The hot technology talking point for the second half of 2020

The hot technology talking point for the second half of 2020

What do you think will be the hot technology talking point for the second half of 2020?

Ryan Trost, Co-Founder and CTO, ThreatQuotient, explains what he thinks will be the hot technology talking point for the second half of 2020.

Comfortable soundproof headsets or virtual reality goggles to minimise toddler distractions and help physically delineate work and family, more specifically, kids.  In all honesty, the obvious pre-COVID trends of office chat messengers and transitions into the cloud will continue to pick back up.  And the current-COVID trend of enterprise-grade video communications will stabilise by Q3 as companies exhale from the potentially hasty Q1/Q2 decisions having had performed more due diligence research. 

But for hot post-COVID technology, businesses returning to the potentially ‘new normal’ will quickly find themselves battling a new obstacle – dashboard unification across integrated technologies.  This is not a new gap across teams but it is amplified by the industry buy-in of Gartner’s Security Orchestration, Automation and Response (SOAR) framework; where the orchestration and response components emphasise the integration of cyber initiatives and workflows across a team’s technology stack. 

Over the past year or so, there has been a steady incline of automation and steady decline of GUI usage as teams rely more heavily on RESTful API structures and flexibility to push and pull data.  Given the post-COVID environment, most analyst teams can no longer work shoulder-to-shoulder, relying on verbose reports getting the necessary additional supplemental insights via a physical conversation (e.g. passing the report author in the hall or elevator to enquire about the additional details).  For example, analysts used to spend 99% of their daily routine in the SIEM and ticketing system dashboards triaging alerts and closing investigations.  However, those days of manually gathering alert information are over.  Automation tools perform most of the analyst tier I tasks of acknowledging a SIEM alert and creating a ticket.  Whereas, orchestration tools perform a chain of tasks to collect data across the technology stack and, potentially, perform actions based on that information.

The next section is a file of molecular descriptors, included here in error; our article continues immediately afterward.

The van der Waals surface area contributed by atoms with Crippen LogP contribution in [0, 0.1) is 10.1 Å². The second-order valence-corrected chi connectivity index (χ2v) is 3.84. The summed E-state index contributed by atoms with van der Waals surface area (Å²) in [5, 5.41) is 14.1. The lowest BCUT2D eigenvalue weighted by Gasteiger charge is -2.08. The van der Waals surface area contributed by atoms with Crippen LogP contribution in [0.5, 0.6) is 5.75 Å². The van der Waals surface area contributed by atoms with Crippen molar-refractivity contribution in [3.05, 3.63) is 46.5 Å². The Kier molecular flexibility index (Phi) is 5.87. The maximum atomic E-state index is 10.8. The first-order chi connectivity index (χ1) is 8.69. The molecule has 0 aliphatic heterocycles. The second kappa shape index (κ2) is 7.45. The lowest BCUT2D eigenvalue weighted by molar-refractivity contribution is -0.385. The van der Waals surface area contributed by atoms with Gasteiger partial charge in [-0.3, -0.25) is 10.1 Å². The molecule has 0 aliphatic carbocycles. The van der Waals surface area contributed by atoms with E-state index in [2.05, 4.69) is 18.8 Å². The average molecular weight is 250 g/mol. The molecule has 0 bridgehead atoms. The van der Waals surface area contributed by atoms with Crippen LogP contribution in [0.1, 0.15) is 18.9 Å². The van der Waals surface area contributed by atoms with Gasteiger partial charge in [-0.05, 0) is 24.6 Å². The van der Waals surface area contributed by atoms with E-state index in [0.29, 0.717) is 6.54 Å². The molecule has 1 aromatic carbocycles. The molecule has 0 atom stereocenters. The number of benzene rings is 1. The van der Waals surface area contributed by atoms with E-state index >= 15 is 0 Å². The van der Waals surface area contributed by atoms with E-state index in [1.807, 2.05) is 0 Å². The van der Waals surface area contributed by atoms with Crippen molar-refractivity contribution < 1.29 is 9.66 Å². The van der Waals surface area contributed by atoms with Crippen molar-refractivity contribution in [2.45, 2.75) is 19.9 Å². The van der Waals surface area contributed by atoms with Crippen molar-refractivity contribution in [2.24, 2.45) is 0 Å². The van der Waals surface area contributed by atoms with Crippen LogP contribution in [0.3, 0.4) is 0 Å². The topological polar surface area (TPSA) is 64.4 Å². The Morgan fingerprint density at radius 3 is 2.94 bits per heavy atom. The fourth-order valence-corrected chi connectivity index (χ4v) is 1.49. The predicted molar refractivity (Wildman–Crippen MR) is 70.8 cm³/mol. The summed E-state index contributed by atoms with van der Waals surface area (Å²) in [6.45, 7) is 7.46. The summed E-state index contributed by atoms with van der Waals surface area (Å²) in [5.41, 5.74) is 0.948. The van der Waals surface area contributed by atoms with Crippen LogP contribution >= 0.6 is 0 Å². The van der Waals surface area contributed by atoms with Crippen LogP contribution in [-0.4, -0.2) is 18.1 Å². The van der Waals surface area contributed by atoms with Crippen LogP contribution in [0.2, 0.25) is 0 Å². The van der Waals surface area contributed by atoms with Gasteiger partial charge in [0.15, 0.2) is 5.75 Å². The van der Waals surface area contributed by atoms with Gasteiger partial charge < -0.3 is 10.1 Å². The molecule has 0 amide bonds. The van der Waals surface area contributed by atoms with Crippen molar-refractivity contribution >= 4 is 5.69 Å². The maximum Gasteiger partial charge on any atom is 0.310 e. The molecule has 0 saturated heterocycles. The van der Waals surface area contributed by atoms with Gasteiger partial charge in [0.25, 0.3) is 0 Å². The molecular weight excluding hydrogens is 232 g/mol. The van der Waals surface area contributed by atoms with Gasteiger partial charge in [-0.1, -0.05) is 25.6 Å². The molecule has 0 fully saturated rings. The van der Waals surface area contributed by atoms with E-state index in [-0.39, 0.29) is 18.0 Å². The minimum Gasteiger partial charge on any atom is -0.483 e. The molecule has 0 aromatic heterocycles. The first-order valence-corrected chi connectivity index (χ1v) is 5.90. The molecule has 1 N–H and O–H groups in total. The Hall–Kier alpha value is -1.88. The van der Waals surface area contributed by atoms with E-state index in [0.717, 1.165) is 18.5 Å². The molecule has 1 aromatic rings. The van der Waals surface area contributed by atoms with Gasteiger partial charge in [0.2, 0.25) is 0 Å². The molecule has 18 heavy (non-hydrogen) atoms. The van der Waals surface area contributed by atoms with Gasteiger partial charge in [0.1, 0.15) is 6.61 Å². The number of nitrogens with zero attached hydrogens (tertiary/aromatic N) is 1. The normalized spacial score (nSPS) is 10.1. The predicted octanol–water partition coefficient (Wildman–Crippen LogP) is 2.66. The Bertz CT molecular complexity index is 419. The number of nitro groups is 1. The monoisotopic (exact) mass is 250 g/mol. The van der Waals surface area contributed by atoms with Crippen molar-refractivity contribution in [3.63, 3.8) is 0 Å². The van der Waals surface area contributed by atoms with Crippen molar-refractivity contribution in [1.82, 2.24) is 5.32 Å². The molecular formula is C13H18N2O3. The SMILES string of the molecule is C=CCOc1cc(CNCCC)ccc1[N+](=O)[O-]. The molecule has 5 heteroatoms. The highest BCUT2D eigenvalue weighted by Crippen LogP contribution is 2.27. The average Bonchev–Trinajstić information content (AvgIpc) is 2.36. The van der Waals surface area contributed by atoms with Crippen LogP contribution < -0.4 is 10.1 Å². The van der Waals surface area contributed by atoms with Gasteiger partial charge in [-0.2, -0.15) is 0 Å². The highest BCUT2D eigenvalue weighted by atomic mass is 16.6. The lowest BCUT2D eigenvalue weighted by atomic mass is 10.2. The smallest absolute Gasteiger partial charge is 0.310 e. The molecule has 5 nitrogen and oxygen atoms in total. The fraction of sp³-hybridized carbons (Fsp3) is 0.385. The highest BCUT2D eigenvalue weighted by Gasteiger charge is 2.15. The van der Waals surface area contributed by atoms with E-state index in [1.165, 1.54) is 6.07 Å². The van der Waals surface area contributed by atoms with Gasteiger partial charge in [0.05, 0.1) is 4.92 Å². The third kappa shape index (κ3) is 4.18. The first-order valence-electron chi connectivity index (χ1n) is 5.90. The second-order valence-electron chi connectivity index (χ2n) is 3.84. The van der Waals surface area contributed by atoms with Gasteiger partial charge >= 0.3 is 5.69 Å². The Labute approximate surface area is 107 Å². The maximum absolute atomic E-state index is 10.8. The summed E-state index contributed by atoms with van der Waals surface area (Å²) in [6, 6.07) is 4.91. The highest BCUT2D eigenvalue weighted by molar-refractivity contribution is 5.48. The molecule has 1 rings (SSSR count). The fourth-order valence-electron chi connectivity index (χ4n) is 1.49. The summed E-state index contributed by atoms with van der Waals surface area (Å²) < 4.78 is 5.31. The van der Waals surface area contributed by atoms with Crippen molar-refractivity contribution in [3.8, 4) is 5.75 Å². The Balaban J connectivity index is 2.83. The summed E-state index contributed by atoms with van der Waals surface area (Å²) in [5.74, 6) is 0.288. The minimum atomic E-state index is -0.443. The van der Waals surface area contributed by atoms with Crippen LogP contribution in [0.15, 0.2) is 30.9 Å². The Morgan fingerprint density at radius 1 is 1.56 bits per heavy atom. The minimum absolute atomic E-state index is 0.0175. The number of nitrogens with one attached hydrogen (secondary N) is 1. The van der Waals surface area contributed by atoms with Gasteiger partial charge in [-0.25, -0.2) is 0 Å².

The need for an analyst to sit inside the SIEM or ticketing system dashboard are fading quickly. But it also does not make any sense to spend their time within an orchestration dashboard as they were built to provide a process-centric view versus a threat- or adversary-centric view. So what technology dashboard should analysts spend all their time going forward?

Teams are going to start to invest in purpose-built dashboard technologies. Technologies where the team can collectively decide what information is relevant to them and leverage the aforementioned RESTful APIs across technologies to keep the entire security team unified.  This natural evolution will inevitably overlap with business intelligence platforms which are meant to take a large amount of data and highlight patterns, trends or a necessary superset of pertinent information.  In short, all existing 2020 budgets are getting dusted off and teams are going to reprioritise future initiatives and dashboard unification projects will quickly become a priority.

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